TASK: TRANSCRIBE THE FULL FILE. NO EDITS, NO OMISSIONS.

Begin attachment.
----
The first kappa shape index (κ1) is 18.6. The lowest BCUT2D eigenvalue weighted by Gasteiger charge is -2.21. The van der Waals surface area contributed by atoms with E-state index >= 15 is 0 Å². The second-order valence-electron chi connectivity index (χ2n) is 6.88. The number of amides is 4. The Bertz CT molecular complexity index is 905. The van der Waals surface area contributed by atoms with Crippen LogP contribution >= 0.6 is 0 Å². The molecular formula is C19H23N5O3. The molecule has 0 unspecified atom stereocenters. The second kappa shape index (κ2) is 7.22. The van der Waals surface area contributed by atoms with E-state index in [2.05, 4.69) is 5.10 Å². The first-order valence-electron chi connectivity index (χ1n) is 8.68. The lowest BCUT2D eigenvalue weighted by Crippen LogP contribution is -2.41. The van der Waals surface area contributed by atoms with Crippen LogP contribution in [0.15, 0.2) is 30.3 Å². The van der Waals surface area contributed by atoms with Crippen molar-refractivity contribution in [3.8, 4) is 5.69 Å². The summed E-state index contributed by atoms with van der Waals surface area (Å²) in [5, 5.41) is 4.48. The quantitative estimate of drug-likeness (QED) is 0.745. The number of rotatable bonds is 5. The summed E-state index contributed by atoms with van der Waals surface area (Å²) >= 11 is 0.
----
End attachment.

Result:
The first kappa shape index (κ1) is 18.6. The lowest BCUT2D eigenvalue weighted by Gasteiger charge is -2.21. The van der Waals surface area contributed by atoms with E-state index >= 15 is 0 Å². The second-order valence-electron chi connectivity index (χ2n) is 6.88. The number of amides is 4. The Bertz CT molecular complexity index is 905. The van der Waals surface area contributed by atoms with Crippen LogP contribution >= 0.6 is 0 Å². The molecular formula is C19H23N5O3. The molecule has 0 unspecified atom stereocenters. The second kappa shape index (κ2) is 7.22. The van der Waals surface area contributed by atoms with E-state index in [2.05, 4.69) is 5.10 Å². The first-order valence-electron chi connectivity index (χ1n) is 8.68. The lowest BCUT2D eigenvalue weighted by Crippen LogP contribution is -2.41. The van der Waals surface area contributed by atoms with Crippen LogP contribution in [0.15, 0.2) is 30.3 Å². The van der Waals surface area contributed by atoms with Crippen molar-refractivity contribution in [3.8, 4) is 5.69 Å². The summed E-state index contributed by atoms with van der Waals surface area (Å²) in [5, 5.41) is 4.48. The quantitative estimate of drug-likeness (QED) is 0.745. The number of rotatable bonds is 5. The summed E-state index contributed by atoms with van der Waals surface area (Å²) >= 11 is 0.